At that time, I had friends and people who I had actually dated who ended up with HIV. It was a scary time, because there was not a lot known about it, services weren’t available to get help. Friends of mine who had been diagnosed at that time were told they had two years to live. One of my friends is still living with HIV. He lost a couple doctors along that way who died of it. Friends I’ve known have suicided. We were sort of the pariah because of HIV.

It was isolating, and making our community feel alone, but it was actually sort of unifying, too. Our lesbian sisters came to help their gay brothers when others wouldn’t do so. I was part of the founding of OutFront Minnesota — which in 1987 had a different name, the Gay and Lesbian Community Action Council of Minnesota — because there weren’t a lot of support services at that time. We ran the hotlines, helping people get to therapy and direct care and making sure they had services in the home to try to have some quality of life. In a different job I was doing, I had to get people to volunteer to work on the floor of the nursing home where people went to rehab after the hospital, because finding staffing was a struggle.

A lot has changed legally, like the national legalization of gay marriage in 2015. And I’m sure a lot hasn’t changed depending upon where you are and what situation you’re in. Talk about your vantage point working in youth social services.

In the last three years or so, I came into this department of Children and Family Services to take on being a manager. There were people interested in this area of foster care and adoptions who wanted to work with the GLBTQ community to see if there was more they could do. The staff in our foster care and adoption unit also started showing up at Pride five years ago. At the same time, the department in social services here was getting consultation with the Human Rights Campaign, trying to figure out how to approach policies and procedures and change policies that needed to be refreshed.

If services didn’t join with our values, we wouldn’t place kids there. Today, we have had to move kids out of a foster home, or out of a residential treatment facility because of conflict with our policy. We all want to be accepted. Kids who identify as trans, or lesbian or gay, they’re no different from anybody else. We didn’t want to place them into placements where that was going to be a conflict. It’s written into our contracts for anyone who works with us, that recipients of our social services should not be subject to discrimination because of their race, gender expression, political beliefs, religion, etc. We’re not going to go into a contract with an agency in those kinds of situations.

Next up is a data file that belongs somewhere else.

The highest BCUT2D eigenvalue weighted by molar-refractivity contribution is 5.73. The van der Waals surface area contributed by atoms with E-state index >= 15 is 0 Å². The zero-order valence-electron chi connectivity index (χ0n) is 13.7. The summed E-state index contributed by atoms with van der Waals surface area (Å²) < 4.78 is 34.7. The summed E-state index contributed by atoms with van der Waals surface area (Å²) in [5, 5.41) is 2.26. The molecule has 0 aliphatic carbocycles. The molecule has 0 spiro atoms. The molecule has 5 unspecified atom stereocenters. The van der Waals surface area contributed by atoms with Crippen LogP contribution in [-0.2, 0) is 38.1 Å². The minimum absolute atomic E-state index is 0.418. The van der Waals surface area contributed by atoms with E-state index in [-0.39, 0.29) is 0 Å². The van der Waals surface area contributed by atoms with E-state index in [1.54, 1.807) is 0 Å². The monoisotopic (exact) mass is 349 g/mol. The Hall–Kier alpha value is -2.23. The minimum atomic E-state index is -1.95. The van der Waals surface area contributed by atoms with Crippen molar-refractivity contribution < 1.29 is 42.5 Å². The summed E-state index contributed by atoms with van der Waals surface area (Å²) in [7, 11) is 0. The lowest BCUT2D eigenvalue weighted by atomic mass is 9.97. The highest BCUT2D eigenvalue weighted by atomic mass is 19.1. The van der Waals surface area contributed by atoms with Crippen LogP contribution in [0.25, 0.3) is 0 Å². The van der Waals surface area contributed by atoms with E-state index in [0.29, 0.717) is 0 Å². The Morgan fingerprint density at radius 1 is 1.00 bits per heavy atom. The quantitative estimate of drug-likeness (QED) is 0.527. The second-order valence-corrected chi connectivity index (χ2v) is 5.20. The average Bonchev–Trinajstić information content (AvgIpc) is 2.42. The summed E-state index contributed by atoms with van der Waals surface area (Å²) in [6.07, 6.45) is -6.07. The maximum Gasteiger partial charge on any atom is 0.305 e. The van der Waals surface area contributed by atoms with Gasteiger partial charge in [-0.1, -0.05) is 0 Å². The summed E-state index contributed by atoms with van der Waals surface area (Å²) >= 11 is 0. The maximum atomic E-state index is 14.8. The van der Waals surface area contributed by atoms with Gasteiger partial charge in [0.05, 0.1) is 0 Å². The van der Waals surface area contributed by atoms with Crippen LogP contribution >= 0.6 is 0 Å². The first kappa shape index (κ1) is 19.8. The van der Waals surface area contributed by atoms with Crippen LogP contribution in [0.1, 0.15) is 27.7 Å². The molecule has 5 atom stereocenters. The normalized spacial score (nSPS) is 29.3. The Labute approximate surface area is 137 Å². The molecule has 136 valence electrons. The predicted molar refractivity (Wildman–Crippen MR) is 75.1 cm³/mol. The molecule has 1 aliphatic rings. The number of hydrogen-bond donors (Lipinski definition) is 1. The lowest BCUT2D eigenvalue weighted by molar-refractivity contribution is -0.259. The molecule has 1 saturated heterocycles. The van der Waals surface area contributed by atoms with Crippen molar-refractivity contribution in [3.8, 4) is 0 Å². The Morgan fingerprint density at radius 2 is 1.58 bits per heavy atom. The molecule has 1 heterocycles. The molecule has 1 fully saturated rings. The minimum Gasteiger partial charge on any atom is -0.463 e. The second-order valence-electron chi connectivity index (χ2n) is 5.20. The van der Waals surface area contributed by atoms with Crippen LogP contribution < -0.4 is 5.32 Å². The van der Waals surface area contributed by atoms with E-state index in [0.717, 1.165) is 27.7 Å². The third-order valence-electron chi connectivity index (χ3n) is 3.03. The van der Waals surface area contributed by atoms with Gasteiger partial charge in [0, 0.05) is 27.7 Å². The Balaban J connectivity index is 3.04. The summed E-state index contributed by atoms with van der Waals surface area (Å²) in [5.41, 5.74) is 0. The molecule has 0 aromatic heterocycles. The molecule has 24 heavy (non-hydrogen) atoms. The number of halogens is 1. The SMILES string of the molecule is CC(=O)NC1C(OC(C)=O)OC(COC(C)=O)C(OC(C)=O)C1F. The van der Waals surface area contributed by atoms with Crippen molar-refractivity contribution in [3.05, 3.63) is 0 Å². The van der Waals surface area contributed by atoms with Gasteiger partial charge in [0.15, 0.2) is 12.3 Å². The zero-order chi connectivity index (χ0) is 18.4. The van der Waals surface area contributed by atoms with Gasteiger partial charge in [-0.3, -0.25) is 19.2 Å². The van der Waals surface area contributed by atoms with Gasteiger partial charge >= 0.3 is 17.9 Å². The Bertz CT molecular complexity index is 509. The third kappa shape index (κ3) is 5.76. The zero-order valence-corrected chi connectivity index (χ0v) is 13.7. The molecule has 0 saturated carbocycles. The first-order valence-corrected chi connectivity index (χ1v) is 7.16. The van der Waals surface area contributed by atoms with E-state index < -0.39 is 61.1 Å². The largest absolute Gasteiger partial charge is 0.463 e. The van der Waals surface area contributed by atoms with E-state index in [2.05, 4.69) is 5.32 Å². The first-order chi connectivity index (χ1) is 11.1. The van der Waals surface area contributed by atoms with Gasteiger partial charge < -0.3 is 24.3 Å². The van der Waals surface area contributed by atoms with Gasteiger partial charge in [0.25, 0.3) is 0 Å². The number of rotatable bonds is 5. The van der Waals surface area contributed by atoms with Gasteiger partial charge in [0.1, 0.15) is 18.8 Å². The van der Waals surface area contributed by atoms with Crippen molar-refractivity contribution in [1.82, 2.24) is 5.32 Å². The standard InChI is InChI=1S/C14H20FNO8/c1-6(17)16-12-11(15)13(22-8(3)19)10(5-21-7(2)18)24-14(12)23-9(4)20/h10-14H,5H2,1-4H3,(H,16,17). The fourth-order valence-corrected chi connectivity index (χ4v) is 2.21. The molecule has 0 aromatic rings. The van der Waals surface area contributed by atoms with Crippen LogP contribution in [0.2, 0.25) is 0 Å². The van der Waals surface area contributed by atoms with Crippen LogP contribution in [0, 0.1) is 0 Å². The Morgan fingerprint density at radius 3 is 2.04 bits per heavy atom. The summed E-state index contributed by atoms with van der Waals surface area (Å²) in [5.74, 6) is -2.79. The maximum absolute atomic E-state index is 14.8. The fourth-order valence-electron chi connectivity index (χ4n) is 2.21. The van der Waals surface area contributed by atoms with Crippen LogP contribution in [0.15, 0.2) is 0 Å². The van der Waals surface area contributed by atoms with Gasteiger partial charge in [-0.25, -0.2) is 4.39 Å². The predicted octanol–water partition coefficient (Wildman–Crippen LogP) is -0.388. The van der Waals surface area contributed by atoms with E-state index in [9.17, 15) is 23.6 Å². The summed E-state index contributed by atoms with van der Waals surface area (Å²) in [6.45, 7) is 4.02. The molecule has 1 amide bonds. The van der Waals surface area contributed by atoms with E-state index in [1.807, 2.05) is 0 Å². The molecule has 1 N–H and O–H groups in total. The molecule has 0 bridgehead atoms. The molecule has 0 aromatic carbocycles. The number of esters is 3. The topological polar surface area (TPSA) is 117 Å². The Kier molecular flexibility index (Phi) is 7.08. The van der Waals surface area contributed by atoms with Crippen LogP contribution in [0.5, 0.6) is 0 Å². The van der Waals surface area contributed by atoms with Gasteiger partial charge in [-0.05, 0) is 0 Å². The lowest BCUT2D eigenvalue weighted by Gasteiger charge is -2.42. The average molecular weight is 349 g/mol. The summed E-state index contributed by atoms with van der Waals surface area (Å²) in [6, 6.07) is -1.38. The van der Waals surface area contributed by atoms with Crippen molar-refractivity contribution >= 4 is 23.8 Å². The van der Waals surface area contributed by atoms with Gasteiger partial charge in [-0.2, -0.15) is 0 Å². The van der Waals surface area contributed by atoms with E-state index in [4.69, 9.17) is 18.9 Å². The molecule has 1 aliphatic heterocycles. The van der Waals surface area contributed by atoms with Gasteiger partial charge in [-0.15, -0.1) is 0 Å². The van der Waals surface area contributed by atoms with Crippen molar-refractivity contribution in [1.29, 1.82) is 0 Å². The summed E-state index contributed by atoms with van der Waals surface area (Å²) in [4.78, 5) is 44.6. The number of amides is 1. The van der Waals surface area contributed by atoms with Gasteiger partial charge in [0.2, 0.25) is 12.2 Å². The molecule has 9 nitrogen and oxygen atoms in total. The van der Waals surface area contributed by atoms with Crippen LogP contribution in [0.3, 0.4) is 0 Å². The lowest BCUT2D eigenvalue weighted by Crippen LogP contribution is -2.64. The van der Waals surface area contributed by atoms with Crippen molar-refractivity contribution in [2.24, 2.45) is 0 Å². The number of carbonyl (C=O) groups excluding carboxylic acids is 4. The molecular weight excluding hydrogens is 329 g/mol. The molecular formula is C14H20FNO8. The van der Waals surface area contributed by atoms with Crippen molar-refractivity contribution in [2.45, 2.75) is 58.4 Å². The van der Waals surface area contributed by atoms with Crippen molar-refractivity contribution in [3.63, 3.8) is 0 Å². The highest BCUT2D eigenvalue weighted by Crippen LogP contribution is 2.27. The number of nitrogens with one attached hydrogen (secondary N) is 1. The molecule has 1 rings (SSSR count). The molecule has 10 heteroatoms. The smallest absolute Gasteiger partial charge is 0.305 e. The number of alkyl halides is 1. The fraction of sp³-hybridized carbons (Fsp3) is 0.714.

How often would you assume kids in foster care are GLBTQ?

National numbers tell us as many as 30 percent of the kids identify. It’s a very GLBTQ community. Other surveys that are bit more local suggest it’s 27 percent, 28 percent, so it’s similar numbers. We’re trying to collect demographic data. We need to do that, because we have the anecdotal stories. That’s part of the systems change we’re working on.

Why are those numbers so large?

It’s one of those things that are hard to hear. We end up with kids who are homeless, living on the street as teens. They may need to do sex work to get inside and out of the cold on a cold winter night. Kids who are homeless had conflict in their homes. They’re struggling with gender identity or gender expression, and their home situation is too much to bear. The streets might feel safer than what they have at home.

There’s times we may need to reach out to a grandma or an aunt to say, ‘Can you take this kid in?’ It’s a whole variety of factors. There’s other things that happen to kids, like bullying in school, that still make coming out a hard time for people. There’s a lot of public schools that are trying to have Gay/Straight Alliances, or alliances to acknowledge our non-binary kids. But there’s these individual factors that can make life hard, and make it difficult to live without fear. And all of that contributes to what we’re seeing — kids who are couch-hopping or living on the street.